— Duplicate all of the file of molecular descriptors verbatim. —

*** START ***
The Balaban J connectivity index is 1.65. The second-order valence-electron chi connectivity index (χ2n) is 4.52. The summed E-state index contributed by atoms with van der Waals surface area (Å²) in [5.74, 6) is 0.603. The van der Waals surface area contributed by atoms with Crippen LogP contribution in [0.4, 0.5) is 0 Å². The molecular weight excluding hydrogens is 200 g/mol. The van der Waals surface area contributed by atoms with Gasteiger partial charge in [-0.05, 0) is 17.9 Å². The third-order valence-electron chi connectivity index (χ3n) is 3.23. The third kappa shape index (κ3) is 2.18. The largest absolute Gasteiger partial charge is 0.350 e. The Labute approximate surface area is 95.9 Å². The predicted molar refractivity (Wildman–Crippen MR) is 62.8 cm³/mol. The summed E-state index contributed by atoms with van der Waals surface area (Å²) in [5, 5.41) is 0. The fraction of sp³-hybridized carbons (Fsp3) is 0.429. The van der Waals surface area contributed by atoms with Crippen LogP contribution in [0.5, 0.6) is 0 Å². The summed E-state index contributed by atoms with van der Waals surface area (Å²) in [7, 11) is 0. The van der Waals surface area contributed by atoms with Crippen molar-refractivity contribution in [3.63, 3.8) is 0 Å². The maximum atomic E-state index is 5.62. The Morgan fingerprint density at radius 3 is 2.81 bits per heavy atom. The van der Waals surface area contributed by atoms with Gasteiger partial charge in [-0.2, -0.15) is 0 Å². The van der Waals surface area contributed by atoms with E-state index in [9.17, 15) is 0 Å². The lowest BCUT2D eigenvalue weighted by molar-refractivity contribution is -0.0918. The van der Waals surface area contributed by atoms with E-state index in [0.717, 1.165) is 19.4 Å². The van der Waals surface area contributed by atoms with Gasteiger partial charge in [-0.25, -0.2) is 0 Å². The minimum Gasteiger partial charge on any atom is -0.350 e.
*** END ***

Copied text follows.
The Balaban J connectivity index is 1.65. The second-order valence-electron chi connectivity index (χ2n) is 4.52. The summed E-state index contributed by atoms with van der Waals surface area (Å²) in [5.74, 6) is 0.603. The van der Waals surface area contributed by atoms with Crippen LogP contribution in [0.4, 0.5) is 0 Å². The molecular weight excluding hydrogens is 200 g/mol. The van der Waals surface area contributed by atoms with Gasteiger partial charge in [-0.05, 0) is 17.9 Å². The third-order valence-electron chi connectivity index (χ3n) is 3.23. The third kappa shape index (κ3) is 2.18. The largest absolute Gasteiger partial charge is 0.350 e. The Labute approximate surface area is 95.9 Å². The predicted molar refractivity (Wildman–Crippen MR) is 62.8 cm³/mol. The summed E-state index contributed by atoms with van der Waals surface area (Å²) in [5, 5.41) is 0. The fraction of sp³-hybridized carbons (Fsp3) is 0.429. The van der Waals surface area contributed by atoms with Crippen LogP contribution in [0.5, 0.6) is 0 Å². The summed E-state index contributed by atoms with van der Waals surface area (Å²) in [7, 11) is 0. The van der Waals surface area contributed by atoms with Crippen molar-refractivity contribution in [3.63, 3.8) is 0 Å². The maximum atomic E-state index is 5.62. The Morgan fingerprint density at radius 3 is 2.81 bits per heavy atom. The van der Waals surface area contributed by atoms with Gasteiger partial charge in [-0.2, -0.15) is 0 Å². The van der Waals surface area contributed by atoms with E-state index in [9.17, 15) is 0 Å². The lowest BCUT2D eigenvalue weighted by molar-refractivity contribution is -0.0918. The van der Waals surface area contributed by atoms with E-state index in [0.717, 1.165) is 19.4 Å². The van der Waals surface area contributed by atoms with Gasteiger partial charge in [-0.25, -0.2) is 0 Å². The minimum Gasteiger partial charge on any atom is -0.350 e.